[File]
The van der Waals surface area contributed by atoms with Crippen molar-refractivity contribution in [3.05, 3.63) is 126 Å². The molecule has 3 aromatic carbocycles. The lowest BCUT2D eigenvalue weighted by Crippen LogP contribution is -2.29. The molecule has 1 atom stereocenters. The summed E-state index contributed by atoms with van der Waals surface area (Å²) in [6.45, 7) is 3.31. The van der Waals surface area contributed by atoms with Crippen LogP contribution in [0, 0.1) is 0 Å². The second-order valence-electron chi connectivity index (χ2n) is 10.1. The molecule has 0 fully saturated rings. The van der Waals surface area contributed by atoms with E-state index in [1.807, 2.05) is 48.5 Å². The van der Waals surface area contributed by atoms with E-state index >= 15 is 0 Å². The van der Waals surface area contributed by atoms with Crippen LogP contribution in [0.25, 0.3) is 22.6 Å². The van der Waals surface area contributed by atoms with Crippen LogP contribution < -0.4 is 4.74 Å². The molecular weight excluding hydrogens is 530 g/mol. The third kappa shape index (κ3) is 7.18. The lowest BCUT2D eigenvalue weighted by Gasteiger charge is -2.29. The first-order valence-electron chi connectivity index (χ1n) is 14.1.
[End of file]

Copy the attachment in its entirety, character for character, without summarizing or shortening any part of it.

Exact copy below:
The van der Waals surface area contributed by atoms with Crippen molar-refractivity contribution in [3.05, 3.63) is 126 Å². The molecule has 3 aromatic carbocycles. The lowest BCUT2D eigenvalue weighted by Crippen LogP contribution is -2.29. The molecule has 1 atom stereocenters. The summed E-state index contributed by atoms with van der Waals surface area (Å²) in [6.45, 7) is 3.31. The van der Waals surface area contributed by atoms with Crippen LogP contribution in [0, 0.1) is 0 Å². The second-order valence-electron chi connectivity index (χ2n) is 10.1. The molecule has 0 fully saturated rings. The van der Waals surface area contributed by atoms with E-state index in [1.807, 2.05) is 48.5 Å². The van der Waals surface area contributed by atoms with E-state index >= 15 is 0 Å². The van der Waals surface area contributed by atoms with Crippen LogP contribution in [0.25, 0.3) is 22.6 Å². The van der Waals surface area contributed by atoms with Crippen LogP contribution < -0.4 is 4.74 Å². The molecular weight excluding hydrogens is 530 g/mol. The third kappa shape index (κ3) is 7.18. The lowest BCUT2D eigenvalue weighted by Gasteiger charge is -2.29. The first-order valence-electron chi connectivity index (χ1n) is 14.1.